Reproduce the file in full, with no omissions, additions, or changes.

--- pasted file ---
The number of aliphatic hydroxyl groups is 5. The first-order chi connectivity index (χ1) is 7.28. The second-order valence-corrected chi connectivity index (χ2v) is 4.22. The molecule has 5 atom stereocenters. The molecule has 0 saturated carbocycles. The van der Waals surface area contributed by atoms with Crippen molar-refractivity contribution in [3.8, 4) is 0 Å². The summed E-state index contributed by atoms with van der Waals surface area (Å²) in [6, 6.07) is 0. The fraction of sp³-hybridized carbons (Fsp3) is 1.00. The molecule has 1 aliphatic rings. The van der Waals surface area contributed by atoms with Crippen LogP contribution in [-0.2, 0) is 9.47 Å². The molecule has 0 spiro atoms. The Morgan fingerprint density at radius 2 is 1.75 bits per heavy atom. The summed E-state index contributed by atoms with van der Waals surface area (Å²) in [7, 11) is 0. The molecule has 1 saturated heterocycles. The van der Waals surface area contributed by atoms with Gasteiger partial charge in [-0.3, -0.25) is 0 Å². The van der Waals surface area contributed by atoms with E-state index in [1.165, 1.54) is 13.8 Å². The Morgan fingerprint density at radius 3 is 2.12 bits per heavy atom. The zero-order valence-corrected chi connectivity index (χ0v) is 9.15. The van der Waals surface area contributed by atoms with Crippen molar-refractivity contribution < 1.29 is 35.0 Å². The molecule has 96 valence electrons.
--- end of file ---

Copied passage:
The number of aliphatic hydroxyl groups is 5. The first-order chi connectivity index (χ1) is 7.28. The second-order valence-corrected chi connectivity index (χ2v) is 4.22. The molecule has 5 atom stereocenters. The molecule has 0 saturated carbocycles. The van der Waals surface area contributed by atoms with Crippen molar-refractivity contribution in [3.8, 4) is 0 Å². The summed E-state index contributed by atoms with van der Waals surface area (Å²) in [6, 6.07) is 0. The fraction of sp³-hybridized carbons (Fsp3) is 1.00. The molecule has 1 aliphatic rings. The van der Waals surface area contributed by atoms with Crippen LogP contribution in [-0.2, 0) is 9.47 Å². The molecule has 0 spiro atoms. The Morgan fingerprint density at radius 2 is 1.75 bits per heavy atom. The summed E-state index contributed by atoms with van der Waals surface area (Å²) in [7, 11) is 0. The molecule has 1 saturated heterocycles. The van der Waals surface area contributed by atoms with Gasteiger partial charge in [-0.3, -0.25) is 0 Å². The van der Waals surface area contributed by atoms with E-state index in [1.165, 1.54) is 13.8 Å². The Morgan fingerprint density at radius 3 is 2.12 bits per heavy atom. The zero-order valence-corrected chi connectivity index (χ0v) is 9.15. The van der Waals surface area contributed by atoms with Crippen molar-refractivity contribution < 1.29 is 35.0 Å². The molecule has 96 valence electrons.